Pavlovsky Posad is a town in Moscow Oblast, Russia, the administrative centre of Pavlovo-Posadsky District. Population: 61,982 (2002 Census). It is located 68 km from Moscow, at the confluence of the Klyazma and the Vokhna Rivers. The Moscow–Vladimir railway goes through the town.
Pavlovsky Posad was founded in 1845 on the site of a village Pavlovo (Vokhna). The place was always famous for its businesses. From its very foundation, the land on which the town stands belonged to the Troitse-Sergieva Lavra monastery of the Russian Orthodox Church. Later (from the middle of 17th century) the land came into the state ownership. Because of its peculiarity, Pavlovsky Posad never knew Russian serfdom.
Pavlosky Posad was always famous for its shawl factories. One of these factories – Pavlova Manufactura - is still working and producing shawls and kerchiefs in the Russian style. The very fact of creation of a town (Posad) on the site of several villages (Pavlovo, Dubrovo, Zaharovo and Melenki) was not typical for 19th century Russia. It was only because local merchants were very energetic, enterprising and rich that this task was accomplished successfully. From the very beginning Pavlovsky Posad has had the textile industry as its main business.
In the middle of the 19th century competition between two groups of merchants in Pavlovsky Posad became very strong. One group consisted of residents of the central part of the town (former Pavolov), whereas the second group originated from the neighboring villages (Stepurino, Prokunino, Evseevo). The competition became even fiercer after 1822 since members of the first group (leaded by the D.I. Shirokov) were Popovtsy Old Believers, inclined to enter edinoverie (One Religious Belief), whereas the second group (leaded by Y. I. Labzin) were Bezpopovtsy Old Believers. In 1840 Y. I. Labzin and his relative V.I. Gryaznov entered official Orthodoxy and so became much more desirable for the state power, so the second group of businessmen won out over their competitors as a result. The factory of Y. I. Labzin and V.I. Gryaznov became the biggest shawl-producing factory in Russia; it is that factory that survived even after the Soviet era.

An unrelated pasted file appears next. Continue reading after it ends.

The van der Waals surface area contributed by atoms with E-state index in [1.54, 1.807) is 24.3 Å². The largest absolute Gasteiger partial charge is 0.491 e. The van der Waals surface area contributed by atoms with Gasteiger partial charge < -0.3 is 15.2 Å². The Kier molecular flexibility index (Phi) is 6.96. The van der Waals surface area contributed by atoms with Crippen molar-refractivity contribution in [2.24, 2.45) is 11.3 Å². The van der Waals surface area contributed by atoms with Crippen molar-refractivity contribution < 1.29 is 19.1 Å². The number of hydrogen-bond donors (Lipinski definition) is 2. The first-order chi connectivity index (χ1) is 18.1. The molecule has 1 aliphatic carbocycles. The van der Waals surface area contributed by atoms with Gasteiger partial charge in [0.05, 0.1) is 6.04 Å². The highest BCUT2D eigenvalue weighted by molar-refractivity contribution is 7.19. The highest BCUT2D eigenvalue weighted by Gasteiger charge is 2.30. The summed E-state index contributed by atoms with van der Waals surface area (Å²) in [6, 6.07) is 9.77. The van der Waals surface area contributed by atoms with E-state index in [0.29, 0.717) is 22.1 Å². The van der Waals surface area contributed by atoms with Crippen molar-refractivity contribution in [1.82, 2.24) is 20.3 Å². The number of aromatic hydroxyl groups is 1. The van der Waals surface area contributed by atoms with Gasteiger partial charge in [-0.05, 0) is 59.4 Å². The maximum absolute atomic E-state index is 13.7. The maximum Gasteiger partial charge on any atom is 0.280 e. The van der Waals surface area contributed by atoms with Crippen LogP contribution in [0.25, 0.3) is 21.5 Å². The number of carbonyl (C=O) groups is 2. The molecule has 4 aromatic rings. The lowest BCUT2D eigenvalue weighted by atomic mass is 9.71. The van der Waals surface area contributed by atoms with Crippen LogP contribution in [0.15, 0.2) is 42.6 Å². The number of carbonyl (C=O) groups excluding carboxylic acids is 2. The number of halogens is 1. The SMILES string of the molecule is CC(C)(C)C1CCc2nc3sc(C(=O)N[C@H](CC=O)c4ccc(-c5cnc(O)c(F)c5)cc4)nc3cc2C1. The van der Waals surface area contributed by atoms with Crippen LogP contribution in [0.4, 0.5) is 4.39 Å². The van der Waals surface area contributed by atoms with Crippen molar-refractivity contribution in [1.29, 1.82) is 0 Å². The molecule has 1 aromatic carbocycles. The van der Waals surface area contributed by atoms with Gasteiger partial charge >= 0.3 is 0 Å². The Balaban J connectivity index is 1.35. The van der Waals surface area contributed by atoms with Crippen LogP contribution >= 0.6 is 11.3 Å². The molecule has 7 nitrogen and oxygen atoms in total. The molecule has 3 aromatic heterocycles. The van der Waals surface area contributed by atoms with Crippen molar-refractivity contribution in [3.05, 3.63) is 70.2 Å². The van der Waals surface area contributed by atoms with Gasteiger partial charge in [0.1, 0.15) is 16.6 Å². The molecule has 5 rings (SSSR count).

During the late 19th and early 20th centuries, a lot of beautiful churches and one monastery were built in Pavlovsky Posad.
For his missionary work among the old believers V.I. Gryaznov was recognized as a local saint in 1999.
The textile industry is still the most prominent in modern Pavlovsky Posad. During the 1990s the major part of textile factories were transformed into public corporations, than considered to be bankrupt, and then bought for an understated price by local businessmen. The free float index for these factories is currently extremely low (about 90-95% shares of each factory are owned by one person).
After the collapse of the Soviet Union, and to our time, the textile industry is in a very bad state in Russia, since the competition with Asian countries was too sudden and too strong for them to survive. However, some of the factories survived by finding their narrow product niches. The most famous factory of Pavlovsky Posad - the 'Pavlova Manufactura' is still producing traditional Russian kerchiefs and shawls; and since it's the only shawl mass-producing factory in modern Russia, its financial state seem to be rather good. Some other factories survived by concentrating on fire-equipment (such as fire-hoses), whereas some other are producing vestments for Orthodox priests.
Pokrovsko-Vasilyevsky monastery (Protection-Basil monastery) was established near the cemetery at the beginning of 20th century. In the monastery there's a cathedral that actually incorporates two independent churches: the upper church of Pokrov and the lower of St. Vasily Ispovednik (St. Basil the Confessor, who was Vasily Gryaznov's saint patron). A cathedral also has a bell-tower. Both the cathedral and the bell-tower are built in the so-called pseudo-Russian style. There's also a little church of St Andrey Rublev at the monastery gates.
For centuries the spiritual center of Vokhna, and later of Pavlovsky Posad, was the 'Voskresensky Sobor' (the Resurrection Cathedral), located on the left bank of the Vokhonka River. During the Soviet era the main body of the cathedral was demolished, and only a great bell tower and one side-altar preserved.
There are also three more Orthodox churches and one Old Believers Orthodox church, some interesting 19-century factory buildings, a local museum, a museum of Russian shawls and kerchiefs, an exhibition centre.